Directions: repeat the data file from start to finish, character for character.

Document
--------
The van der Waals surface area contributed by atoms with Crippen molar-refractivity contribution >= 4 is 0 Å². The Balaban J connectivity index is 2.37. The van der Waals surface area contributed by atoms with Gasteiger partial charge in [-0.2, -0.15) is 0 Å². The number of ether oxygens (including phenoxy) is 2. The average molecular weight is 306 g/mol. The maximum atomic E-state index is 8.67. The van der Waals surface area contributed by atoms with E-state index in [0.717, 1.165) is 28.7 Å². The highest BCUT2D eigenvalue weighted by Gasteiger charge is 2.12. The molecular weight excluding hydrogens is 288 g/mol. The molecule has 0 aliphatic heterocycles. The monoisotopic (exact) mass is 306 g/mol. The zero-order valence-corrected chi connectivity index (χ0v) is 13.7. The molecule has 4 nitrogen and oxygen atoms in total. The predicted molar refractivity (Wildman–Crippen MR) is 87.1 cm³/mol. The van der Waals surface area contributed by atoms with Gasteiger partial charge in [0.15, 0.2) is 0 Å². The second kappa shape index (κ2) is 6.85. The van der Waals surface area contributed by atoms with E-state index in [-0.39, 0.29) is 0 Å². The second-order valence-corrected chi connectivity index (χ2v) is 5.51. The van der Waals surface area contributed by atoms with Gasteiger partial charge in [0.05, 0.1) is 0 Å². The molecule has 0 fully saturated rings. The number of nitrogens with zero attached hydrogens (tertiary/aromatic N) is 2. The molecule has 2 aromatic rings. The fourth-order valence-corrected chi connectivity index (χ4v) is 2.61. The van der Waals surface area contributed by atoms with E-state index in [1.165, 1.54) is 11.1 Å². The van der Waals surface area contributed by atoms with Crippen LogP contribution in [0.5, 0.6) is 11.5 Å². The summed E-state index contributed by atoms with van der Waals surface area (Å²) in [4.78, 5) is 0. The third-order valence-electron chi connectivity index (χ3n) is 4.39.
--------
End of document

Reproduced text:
The van der Waals surface area contributed by atoms with Crippen molar-refractivity contribution >= 4 is 0 Å². The Balaban J connectivity index is 2.37. The van der Waals surface area contributed by atoms with Gasteiger partial charge in [-0.2, -0.15) is 0 Å². The number of ether oxygens (including phenoxy) is 2. The average molecular weight is 306 g/mol. The maximum atomic E-state index is 8.67. The van der Waals surface area contributed by atoms with E-state index in [0.717, 1.165) is 28.7 Å². The highest BCUT2D eigenvalue weighted by Gasteiger charge is 2.12. The molecular weight excluding hydrogens is 288 g/mol. The molecule has 0 aliphatic heterocycles. The monoisotopic (exact) mass is 306 g/mol. The zero-order valence-corrected chi connectivity index (χ0v) is 13.7. The molecule has 4 nitrogen and oxygen atoms in total. The predicted molar refractivity (Wildman–Crippen MR) is 87.1 cm³/mol. The van der Waals surface area contributed by atoms with Gasteiger partial charge in [0.15, 0.2) is 0 Å². The second kappa shape index (κ2) is 6.85. The van der Waals surface area contributed by atoms with E-state index in [-0.39, 0.29) is 0 Å². The second-order valence-corrected chi connectivity index (χ2v) is 5.51. The van der Waals surface area contributed by atoms with Gasteiger partial charge in [0.05, 0.1) is 0 Å². The molecule has 0 fully saturated rings. The number of nitrogens with zero attached hydrogens (tertiary/aromatic N) is 2. The molecule has 2 aromatic rings. The fourth-order valence-corrected chi connectivity index (χ4v) is 2.61. The van der Waals surface area contributed by atoms with E-state index in [1.165, 1.54) is 11.1 Å². The van der Waals surface area contributed by atoms with Crippen LogP contribution in [0.5, 0.6) is 11.5 Å². The summed E-state index contributed by atoms with van der Waals surface area (Å²) in [4.78, 5) is 0. The third-order valence-electron chi connectivity index (χ3n) is 4.39.